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  15.  24
    Trying to Find the Right Approach to Greenhouse Economics.Clive L. Spash - 1994 - Analyse & Kritik 16 (2):186-199.
    The approach to controlling greenhouse gas emissions suggested by simple neo-classical economic models has appeared in prominent mainstream journals. This entails weighing up the costs of control compared to the benefits of avoiding damages due to global climate change. This paper presents a critique of extending the microeconomic project based methodology to a complex global problem; raising issues of uncertainty and ignorance. An alternative to simple utilitarianism is seen to be necessary and the potential of a deontological approach is argued (...)
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  16.  12
    Editorial: Response and Responsibility.Clive L. Spash - 2012 - Environmental Values 21 (4):391-396.
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  17.  19
    Terrible Economics, Ecosystems and Banking.Clive L. Spash - 2011 - Environmental Values 20 (2):141 - 145.
  18.  16
    Changing Climates, Changing Values, Changing Editors: 'All Change'.Clive L. Spash - 2007 - Environmental Values 16 (2):143 - 147.
  19.  18
    Green Economy, Red Herring.Clive L. Spash - 2012 - Environmental Values 21 (2):95 - 99.
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  20.  15
    Tackling Climate Change, Breaking the Frame of Modernity.Clive L. Spash - 2015 - Environmental Values 24 (4):437-444.
  21.  11
    Environmentalism and Democracy in the Age of Nationalism and Corporate Capitalism.Clive L. Spash - 2017 - Environmental Values 26 (4):403-412.
    Environmental commodification, trading and offsetting are business as usual approaches to environmental policy. There is also consensus across political divides about the need for economic growth. Many environmental NGOs have become apologists for corporate self-regulation, market mechanisms, carbon pricing/trading and biodiversity offsetting/banking, while themselves commercialising species 'protection' as eco-tourism. In this issue of Environmental Values the state and direction of the environmental movement are at the fore. D'Amato et al. contrast pragmatism with the need for revolutionary change and consider which (...)
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  22.  14
    Alan Holland - Publications.Clive L. Spash - 2008 - Environmental Values 17 (2):307-312.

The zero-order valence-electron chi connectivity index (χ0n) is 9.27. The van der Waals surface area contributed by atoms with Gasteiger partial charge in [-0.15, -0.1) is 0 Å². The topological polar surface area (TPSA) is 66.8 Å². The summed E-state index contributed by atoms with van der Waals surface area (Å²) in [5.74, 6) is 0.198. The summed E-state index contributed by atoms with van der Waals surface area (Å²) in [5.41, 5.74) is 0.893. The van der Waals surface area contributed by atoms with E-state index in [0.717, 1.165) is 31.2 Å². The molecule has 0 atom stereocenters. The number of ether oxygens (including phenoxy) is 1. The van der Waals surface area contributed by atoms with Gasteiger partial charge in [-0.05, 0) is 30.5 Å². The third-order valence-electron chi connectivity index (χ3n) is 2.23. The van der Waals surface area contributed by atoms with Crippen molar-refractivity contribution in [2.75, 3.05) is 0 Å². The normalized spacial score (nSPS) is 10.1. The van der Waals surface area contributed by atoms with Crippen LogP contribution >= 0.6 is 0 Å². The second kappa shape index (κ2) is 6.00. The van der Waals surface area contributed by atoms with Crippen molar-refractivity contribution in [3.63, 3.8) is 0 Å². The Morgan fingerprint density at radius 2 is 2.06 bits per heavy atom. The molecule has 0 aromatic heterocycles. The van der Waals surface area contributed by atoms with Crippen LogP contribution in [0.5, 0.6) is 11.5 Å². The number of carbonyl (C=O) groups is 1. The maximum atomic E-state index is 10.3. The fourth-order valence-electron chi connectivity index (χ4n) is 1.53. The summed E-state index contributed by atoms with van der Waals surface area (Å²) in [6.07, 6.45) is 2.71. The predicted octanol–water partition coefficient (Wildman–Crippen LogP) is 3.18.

This bibliography of Alan Holland's work was compiled without his knowledge as part of this surprise special issue in his honour. As a result it may well be incomplete, especially with respect to earlier works and the very latest. I have done my best with the help of his ex-students and colleagues to track backwards and keep up on his more recent writings. C.L.S.
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  23. Review of The Economy of the Earth (Mark Sagoff). [REVIEW]Clive L. Spash - 2009 - Environmental Values 18 (4):536-538.
     
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  24.  13
    The Dying Planet Index: Life, Death and Man's Domination of Nature.Clive L. Spash - 2015 - Environmental Values 24 (1):1-7.
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  25.  4
    The Revolution will not be Corporatised!Clive L. Spash - 2020 - Environmental Values 29 (2):121-130.
    The plain speaking of the new environmental movements places emphasis on an imminent ecological crisis, but the 'new' environmentalists appear to lack insight into what specific action is required, to what they stand in opposition and more generally the political and economic context within which they are operating. The fact is that political and economic elites around the world have long been taking 'environmental action', to protect not Nature but themselves, against environmentalists and environmental regulation. The papers in this issue (...)
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  26.  11
    Editorial: Green Economy, Red Herring.Clive L. Spash - 2012 - Environmental Values 21 (2):95-99.
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  27.  10
    A Worthwhile Academic Life.Clive L. Spash - 2008 - Environmental Values 17 (2):121 - 124.
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  28.  11
    Editorial. Censoring Science in Research Officially.Clive L. Spash - 2010 - Environmental Values 19 (2):141-146.
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  29.  7
    Social Ecological Transformation and the Individual.Clive L. Spash - 2016 - Environmental Values 25 (3):253-258.
  30.  7
    Changes Needed.Clive L. Spash - 2013 - Environmental Values 22 (1):1-5.
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  31.  7
    Editorial: Terrible Economics, Ecosystems and Banking.Clive L. Spash - 2011 - Environmental Values 20 (2):141-145.
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  32.  7
    Environmental Values in the USA Today.Clive L. Spash - 2006 - Environmental Values 15 (3):269-271.
    The perspective from the USA which is provided in this issue shows that environmental debate is still alive in that country although, from an outsider' s perspective, the debate seems to be an increasingly restricted and uncertain one. As noted in this special issue, North America is regarded as having an environmental movement which is under duress and in need of reinvigoration. Among the conflicted values of individual citizens, materialism and markets win in a political economy dominated by instrumentality. As (...))
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  33.  7
    Review of The Economics of Climate Change (The Stern Review). [REVIEW]Clive L. Spash - 2007 - Environmental Values 16 (4):532-535.
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  34.  6
    Censoring Science in Research Officially.Clive L. Spash - 2010 - Environmental Values 19 (2):141 - 146.
  35.  5
    Editorial: Changes Needed.Clive L. Spash - 2013 - Environmental Values 22 (1):1-5.